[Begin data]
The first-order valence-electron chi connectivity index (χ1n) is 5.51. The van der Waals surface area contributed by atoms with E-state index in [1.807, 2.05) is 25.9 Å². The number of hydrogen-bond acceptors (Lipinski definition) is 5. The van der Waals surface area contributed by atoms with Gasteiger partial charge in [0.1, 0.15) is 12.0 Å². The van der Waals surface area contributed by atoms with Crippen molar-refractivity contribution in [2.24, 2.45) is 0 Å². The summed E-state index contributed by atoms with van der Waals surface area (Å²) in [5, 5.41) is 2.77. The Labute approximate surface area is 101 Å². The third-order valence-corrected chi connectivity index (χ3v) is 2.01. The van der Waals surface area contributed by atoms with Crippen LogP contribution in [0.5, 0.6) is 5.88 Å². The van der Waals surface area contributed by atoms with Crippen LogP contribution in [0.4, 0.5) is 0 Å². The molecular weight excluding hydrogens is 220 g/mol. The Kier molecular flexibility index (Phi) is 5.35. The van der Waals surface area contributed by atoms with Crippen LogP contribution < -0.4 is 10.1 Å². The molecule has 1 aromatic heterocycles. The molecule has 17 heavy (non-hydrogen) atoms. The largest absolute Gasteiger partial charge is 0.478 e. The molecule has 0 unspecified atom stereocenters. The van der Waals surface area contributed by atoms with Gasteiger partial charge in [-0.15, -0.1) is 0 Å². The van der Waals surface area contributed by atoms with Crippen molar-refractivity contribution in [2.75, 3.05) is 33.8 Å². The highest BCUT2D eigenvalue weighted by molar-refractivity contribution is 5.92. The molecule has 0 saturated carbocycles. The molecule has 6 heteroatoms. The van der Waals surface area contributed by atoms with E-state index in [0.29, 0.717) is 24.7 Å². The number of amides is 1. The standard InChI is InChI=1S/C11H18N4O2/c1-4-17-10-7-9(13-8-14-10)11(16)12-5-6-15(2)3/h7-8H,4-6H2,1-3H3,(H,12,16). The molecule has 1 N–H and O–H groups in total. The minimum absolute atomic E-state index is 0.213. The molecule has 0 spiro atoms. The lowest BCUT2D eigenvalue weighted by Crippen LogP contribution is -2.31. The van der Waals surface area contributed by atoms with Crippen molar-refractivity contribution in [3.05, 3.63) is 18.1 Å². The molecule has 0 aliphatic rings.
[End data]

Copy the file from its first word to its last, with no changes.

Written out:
The first-order valence-electron chi connectivity index (χ1n) is 5.51. The van der Waals surface area contributed by atoms with E-state index in [1.807, 2.05) is 25.9 Å². The number of hydrogen-bond acceptors (Lipinski definition) is 5. The van der Waals surface area contributed by atoms with Gasteiger partial charge in [0.1, 0.15) is 12.0 Å². The van der Waals surface area contributed by atoms with Crippen molar-refractivity contribution in [2.24, 2.45) is 0 Å². The summed E-state index contributed by atoms with van der Waals surface area (Å²) in [5, 5.41) is 2.77. The Labute approximate surface area is 101 Å². The third-order valence-corrected chi connectivity index (χ3v) is 2.01. The van der Waals surface area contributed by atoms with Crippen LogP contribution in [0.5, 0.6) is 5.88 Å². The van der Waals surface area contributed by atoms with Crippen LogP contribution in [0.4, 0.5) is 0 Å². The molecular weight excluding hydrogens is 220 g/mol. The Kier molecular flexibility index (Phi) is 5.35. The van der Waals surface area contributed by atoms with Crippen LogP contribution < -0.4 is 10.1 Å². The molecule has 1 aromatic heterocycles. The molecule has 17 heavy (non-hydrogen) atoms. The largest absolute Gasteiger partial charge is 0.478 e. The molecule has 0 unspecified atom stereocenters. The van der Waals surface area contributed by atoms with Gasteiger partial charge in [-0.15, -0.1) is 0 Å². The van der Waals surface area contributed by atoms with Crippen molar-refractivity contribution in [2.75, 3.05) is 33.8 Å². The highest BCUT2D eigenvalue weighted by molar-refractivity contribution is 5.92. The molecule has 0 saturated carbocycles. The molecule has 6 heteroatoms. The van der Waals surface area contributed by atoms with E-state index in [0.29, 0.717) is 24.7 Å². The number of amides is 1. The standard InChI is InChI=1S/C11H18N4O2/c1-4-17-10-7-9(13-8-14-10)11(16)12-5-6-15(2)3/h7-8H,4-6H2,1-3H3,(H,12,16). The molecule has 1 N–H and O–H groups in total. The minimum absolute atomic E-state index is 0.213. The molecule has 0 spiro atoms. The lowest BCUT2D eigenvalue weighted by Crippen LogP contribution is -2.31. The van der Waals surface area contributed by atoms with Crippen molar-refractivity contribution in [3.05, 3.63) is 18.1 Å². The molecule has 0 aliphatic rings.